14

faketable function did not reassign to normal. All my tables I used faketable on now contain the content of the values I used in the insert of the unit test. It was many tables and it has left my database useless. Please help address this problem or at least its cause. This makes me very nervous about using this in our CI deployment process and maybe more importantly in our local development efforts.

5 Answers 5

7

It is possible one of your tests or your code, left the transaction in a state where it could not be rolled back. This would typically result in seeing one or more tests with an "Error" (instead of "Success" or "Failure") in the results.

In these cases, the FakeTable operation is not rolled back, and the tables are left in their faked state.

Under the covers, FakeTable renames the table and creates a new copy of it. When the rename happens, the operation is logged in the tSQLt.Private_RenamedObjectLog.

For example, you can use the following code to reproduce an error that tSQLt cannot gracefully rollback from:

EXEC tSQLt.NewTestClass 'SOF_Example'
GO

CREATE TABLE SOF_Example.MyTable (i INT);
GO

INSERT INTO SOF_Example.MyTable (i) VALUES (5);
GO

CREATE PROCEDURE SOF_Example.[test fake a table]
AS
BEGIN
    EXEC tSQLt.FakeTable 'SOF_Example.MyTable';

    INSERT INTO SOF_Example.MyTable (i) VALUES (12);

    COMMIT;
END;
GO

EXEC tSQLt.Run 'SOF_Example';

You can use this code to look into the renamed table log:

SELECT OriginalName, SCHEMA_NAME(schema_id) + '.' + name AS [Name of Renamed Table], create_date
FROM tSQLt.Private_RenamedObjectLog
JOIN sys.objects ON ObjectId = object_id;

If you've re-executed the tests many times, you may have many entries in the log for each faked table. You can use the create_date to help determine which one contains the original data.

Now, with all that said: It is best to not write and execute test cases in a database where you must preserve the data. The best approach is to use a database that contains no user data (only the essential configuration data at most). You should be developing and unit testing out of a blank database. Populated databases should be used for other forms of testing, such as integration, usability, performance, etc.

3
  • still seems like a bug in the tool to me.
    – JDPeckham
    Sep 5, 2012 at 15:50
  • 2
    Sql Server allows a procedure to close a transaction that it did not open. So if the procedure under test executes a commit on the transaction that tSQLt opened, the tSQLt framework looses any ability to undue those actions. In general it is a bad idea to use transactions within procedures. If you have to, look at this first: sqlity.net/en/585/how-to-rollback-in-procedures So, not a bug in the "tool", but rather something we have to live with because we are using SQL Server. Sep 11, 2012 at 18:33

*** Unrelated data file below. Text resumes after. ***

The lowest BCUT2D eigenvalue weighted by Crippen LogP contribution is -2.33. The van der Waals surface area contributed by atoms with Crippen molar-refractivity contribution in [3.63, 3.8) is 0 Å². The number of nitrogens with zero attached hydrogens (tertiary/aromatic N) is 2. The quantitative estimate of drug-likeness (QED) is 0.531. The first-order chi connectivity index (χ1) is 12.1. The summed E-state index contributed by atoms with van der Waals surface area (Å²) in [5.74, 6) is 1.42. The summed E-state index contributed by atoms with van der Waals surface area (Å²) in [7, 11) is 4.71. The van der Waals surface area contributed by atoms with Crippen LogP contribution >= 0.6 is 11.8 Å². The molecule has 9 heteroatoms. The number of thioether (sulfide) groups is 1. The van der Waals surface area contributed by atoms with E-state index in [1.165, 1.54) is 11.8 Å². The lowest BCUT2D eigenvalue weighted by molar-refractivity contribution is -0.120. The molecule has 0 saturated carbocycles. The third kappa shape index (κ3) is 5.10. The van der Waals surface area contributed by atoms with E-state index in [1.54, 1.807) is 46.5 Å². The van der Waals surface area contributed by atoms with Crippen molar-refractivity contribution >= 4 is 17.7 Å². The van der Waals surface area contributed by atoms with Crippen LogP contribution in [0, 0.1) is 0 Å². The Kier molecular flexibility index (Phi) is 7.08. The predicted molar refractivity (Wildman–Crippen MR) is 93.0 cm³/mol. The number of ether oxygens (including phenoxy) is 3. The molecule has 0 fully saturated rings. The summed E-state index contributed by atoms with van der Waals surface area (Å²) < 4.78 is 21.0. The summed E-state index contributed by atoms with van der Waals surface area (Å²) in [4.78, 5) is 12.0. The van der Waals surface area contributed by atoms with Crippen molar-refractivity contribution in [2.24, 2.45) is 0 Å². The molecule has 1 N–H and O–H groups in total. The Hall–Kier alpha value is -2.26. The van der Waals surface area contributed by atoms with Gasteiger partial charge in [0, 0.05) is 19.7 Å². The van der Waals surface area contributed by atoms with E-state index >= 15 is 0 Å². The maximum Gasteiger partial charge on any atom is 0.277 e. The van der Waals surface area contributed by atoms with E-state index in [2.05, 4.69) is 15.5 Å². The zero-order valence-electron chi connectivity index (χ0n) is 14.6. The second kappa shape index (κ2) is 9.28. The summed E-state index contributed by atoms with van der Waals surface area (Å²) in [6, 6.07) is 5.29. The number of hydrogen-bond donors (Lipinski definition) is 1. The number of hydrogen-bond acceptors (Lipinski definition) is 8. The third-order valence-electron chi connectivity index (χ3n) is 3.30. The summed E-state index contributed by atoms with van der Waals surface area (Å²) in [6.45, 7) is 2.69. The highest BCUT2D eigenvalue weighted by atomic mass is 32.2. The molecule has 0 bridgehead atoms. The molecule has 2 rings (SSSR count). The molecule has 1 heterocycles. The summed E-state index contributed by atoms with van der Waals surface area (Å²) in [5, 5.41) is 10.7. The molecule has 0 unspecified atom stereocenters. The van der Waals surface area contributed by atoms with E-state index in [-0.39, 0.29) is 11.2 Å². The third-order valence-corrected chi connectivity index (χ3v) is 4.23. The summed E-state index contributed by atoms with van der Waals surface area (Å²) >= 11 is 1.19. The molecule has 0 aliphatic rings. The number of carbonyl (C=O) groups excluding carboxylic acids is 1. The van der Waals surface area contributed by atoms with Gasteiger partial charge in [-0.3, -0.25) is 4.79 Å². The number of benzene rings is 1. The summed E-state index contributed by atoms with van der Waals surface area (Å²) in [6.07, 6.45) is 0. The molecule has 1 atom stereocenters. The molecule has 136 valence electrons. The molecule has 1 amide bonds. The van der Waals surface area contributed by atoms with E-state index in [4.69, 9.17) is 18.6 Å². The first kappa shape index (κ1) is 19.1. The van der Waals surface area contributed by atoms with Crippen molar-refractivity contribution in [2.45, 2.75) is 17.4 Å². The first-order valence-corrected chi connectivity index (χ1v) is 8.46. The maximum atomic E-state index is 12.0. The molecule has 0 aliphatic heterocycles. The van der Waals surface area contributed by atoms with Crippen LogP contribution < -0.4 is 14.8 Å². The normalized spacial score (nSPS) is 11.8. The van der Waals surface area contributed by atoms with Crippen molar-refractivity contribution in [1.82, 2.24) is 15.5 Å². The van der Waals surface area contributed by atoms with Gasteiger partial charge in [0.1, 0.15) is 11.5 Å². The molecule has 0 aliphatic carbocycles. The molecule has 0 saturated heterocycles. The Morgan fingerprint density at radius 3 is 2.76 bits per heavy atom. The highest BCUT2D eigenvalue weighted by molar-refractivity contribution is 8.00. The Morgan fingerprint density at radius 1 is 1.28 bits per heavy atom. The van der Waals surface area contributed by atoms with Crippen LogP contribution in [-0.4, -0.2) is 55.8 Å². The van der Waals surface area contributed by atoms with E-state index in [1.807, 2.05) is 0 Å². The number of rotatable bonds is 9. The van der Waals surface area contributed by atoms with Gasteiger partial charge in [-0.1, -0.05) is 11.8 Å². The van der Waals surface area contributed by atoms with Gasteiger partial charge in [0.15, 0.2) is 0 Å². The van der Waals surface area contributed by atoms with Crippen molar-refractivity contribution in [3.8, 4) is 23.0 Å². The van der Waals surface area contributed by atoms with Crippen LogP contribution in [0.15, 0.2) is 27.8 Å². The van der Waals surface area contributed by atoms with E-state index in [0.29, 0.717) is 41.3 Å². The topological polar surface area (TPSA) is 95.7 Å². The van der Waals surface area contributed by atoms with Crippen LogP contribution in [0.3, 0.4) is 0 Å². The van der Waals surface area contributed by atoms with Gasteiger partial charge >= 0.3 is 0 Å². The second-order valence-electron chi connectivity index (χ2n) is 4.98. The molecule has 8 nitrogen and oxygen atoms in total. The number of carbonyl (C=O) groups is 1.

• 2
    Given the problem is known, has such serious consequences, is predictably going to occur to most users, and logging the renames is possible; why doesn't the tool include a procedure that can recover things? That is: read the rename log and perform the renames in reverse on the user's behalf.
    – bielawski
    Dec 7, 2015 at 14:25
6

This only handles putting tables back into place (because that's the problem the OP and I both had) but monkeying with the line that drops the table will probably get it working with other object types.

DECLARE @cmd nvarchar(MAX) = '';

WITH x AS (
    SELECT TOP 10000 
           PL.Id                                            AS Id
          ,PARSENAME(PL.OriginalName,1)                     AS OriginalName
          ,ISNULL(SO.name,'')                               AS name
          ,QUOTENAME(SCHEMA_NAME(ISNULL(SO.schema_id,1)))   AS SchemaName
          ,ISNULL(SEP.major_id,-1)                          AS major_id
      FROM tSQLt.Private_RenamedObjectLog PL
      LEFT JOIN sys.objects SO
        ON ObjectId = object_id
      LEFT JOIN sys.extended_properties SEP
        ON SEP.major_id = SO.object_id
       AND SEP.name = 'tSQLt.FakeTable_OrgTableName'
     ORDER BY SO.create_date DESC
)
SELECT @cmd = @cmd 
       + CASE WHEN x.name = '' OR OriginalName = x.name 
              THEN N'DELETE tSQLt.Private_RenamedObjectLog WHERE Id = ' + CAST(x.Id AS nvarchar) + N';'
              ELSE N'DROP ' 
                 + N'TABLE'   --Replace this with a CASE statement to deal with other object types
                 + N' ' + SchemaName + '.' + QUOTENAME(x.OriginalName) + '; ' 
                 + NCHAR(13) + NCHAR(10) + N'EXEC sp_rename ''' + SchemaName + N'.' 
                                         + QUOTENAME(x.name) + N''',''' + OriginalName + N''';'
                 + NCHAR(13) + NCHAR(10) + N'IF OBJECT_ID('''+SchemaName + N'.' + QUOTENAME(x.name)+N''') IS NULL'
                 + NCHAR(13) + NCHAR(10) + N'BEGIN'
                 + CASE WHEN x.major_id != -1 
                        THEN NCHAR(13) + NCHAR(10) + N'    EXEC sp_dropextendedproperty ''tSQLt.FakeTable_OrgTableName'',''SCHEMA'',''' 
                           + PARSENAME(SchemaName,1) + N''',''TABLE'',''' + OriginalName + N''';'
                        ELSE ''
                   END
                 + NCHAR(13) + NCHAR(10) + N'    DELETE tSQLt.Private_RenamedObjectLog WHERE Id = ' + CAST(x.Id AS nvarchar) + N';'
                 + NCHAR(13) + NCHAR(10) + N'END'
         END
       + NCHAR(13) + NCHAR(10)
       + NCHAR(13) + NCHAR(10)
  FROM x;

--/*   <-Remove leading dashes to execute
PRINT @cmd;
--*/EXEC (@cmd);
1